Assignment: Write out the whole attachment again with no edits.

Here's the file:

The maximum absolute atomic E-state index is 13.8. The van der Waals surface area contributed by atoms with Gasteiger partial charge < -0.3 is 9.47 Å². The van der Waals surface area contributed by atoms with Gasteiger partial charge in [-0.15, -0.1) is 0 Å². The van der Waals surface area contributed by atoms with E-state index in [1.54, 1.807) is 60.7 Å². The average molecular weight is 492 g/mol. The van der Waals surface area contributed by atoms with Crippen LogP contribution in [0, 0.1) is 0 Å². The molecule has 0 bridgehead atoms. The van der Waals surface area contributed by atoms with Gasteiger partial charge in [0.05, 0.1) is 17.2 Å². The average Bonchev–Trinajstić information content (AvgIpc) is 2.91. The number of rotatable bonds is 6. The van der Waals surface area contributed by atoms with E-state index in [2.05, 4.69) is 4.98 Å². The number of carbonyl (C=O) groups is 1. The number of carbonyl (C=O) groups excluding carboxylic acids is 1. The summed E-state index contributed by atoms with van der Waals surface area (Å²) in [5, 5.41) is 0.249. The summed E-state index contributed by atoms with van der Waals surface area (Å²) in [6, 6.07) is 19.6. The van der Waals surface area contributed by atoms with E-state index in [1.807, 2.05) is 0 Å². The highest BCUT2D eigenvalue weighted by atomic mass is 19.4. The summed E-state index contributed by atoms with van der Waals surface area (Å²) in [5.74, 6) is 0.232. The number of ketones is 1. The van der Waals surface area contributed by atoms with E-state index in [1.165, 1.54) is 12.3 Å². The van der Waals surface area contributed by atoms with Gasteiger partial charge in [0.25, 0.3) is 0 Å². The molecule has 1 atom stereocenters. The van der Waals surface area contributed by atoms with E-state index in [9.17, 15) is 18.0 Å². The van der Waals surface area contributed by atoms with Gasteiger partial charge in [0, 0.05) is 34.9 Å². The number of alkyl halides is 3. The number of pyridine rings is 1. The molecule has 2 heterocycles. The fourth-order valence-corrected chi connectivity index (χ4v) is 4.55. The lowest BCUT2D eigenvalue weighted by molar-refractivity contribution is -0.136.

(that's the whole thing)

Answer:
The maximum absolute atomic E-state index is 13.8. The van der Waals surface area contributed by atoms with Gasteiger partial charge < -0.3 is 9.47 Å². The van der Waals surface area contributed by atoms with Gasteiger partial charge in [-0.15, -0.1) is 0 Å². The van der Waals surface area contributed by atoms with E-state index in [1.54, 1.807) is 60.7 Å². The average molecular weight is 492 g/mol. The van der Waals surface area contributed by atoms with Crippen LogP contribution in [0, 0.1) is 0 Å². The molecule has 0 bridgehead atoms. The van der Waals surface area contributed by atoms with Gasteiger partial charge in [0.05, 0.1) is 17.2 Å². The average Bonchev–Trinajstić information content (AvgIpc) is 2.91. The number of rotatable bonds is 6. The van der Waals surface area contributed by atoms with E-state index in [2.05, 4.69) is 4.98 Å². The number of carbonyl (C=O) groups is 1. The number of carbonyl (C=O) groups excluding carboxylic acids is 1. The summed E-state index contributed by atoms with van der Waals surface area (Å²) in [5, 5.41) is 0.249. The summed E-state index contributed by atoms with van der Waals surface area (Å²) in [6, 6.07) is 19.6. The van der Waals surface area contributed by atoms with E-state index in [1.807, 2.05) is 0 Å². The highest BCUT2D eigenvalue weighted by atomic mass is 19.4. The summed E-state index contributed by atoms with van der Waals surface area (Å²) in [5.74, 6) is 0.232. The number of ketones is 1. The van der Waals surface area contributed by atoms with E-state index in [1.165, 1.54) is 12.3 Å². The van der Waals surface area contributed by atoms with Gasteiger partial charge in [0.25, 0.3) is 0 Å². The molecule has 1 atom stereocenters. The van der Waals surface area contributed by atoms with E-state index in [9.17, 15) is 18.0 Å². The van der Waals surface area contributed by atoms with Gasteiger partial charge in [0, 0.05) is 34.9 Å². The number of alkyl halides is 3. The number of pyridine rings is 1. The molecule has 2 heterocycles. The fourth-order valence-corrected chi connectivity index (χ4v) is 4.55. The lowest BCUT2D eigenvalue weighted by molar-refractivity contribution is -0.136.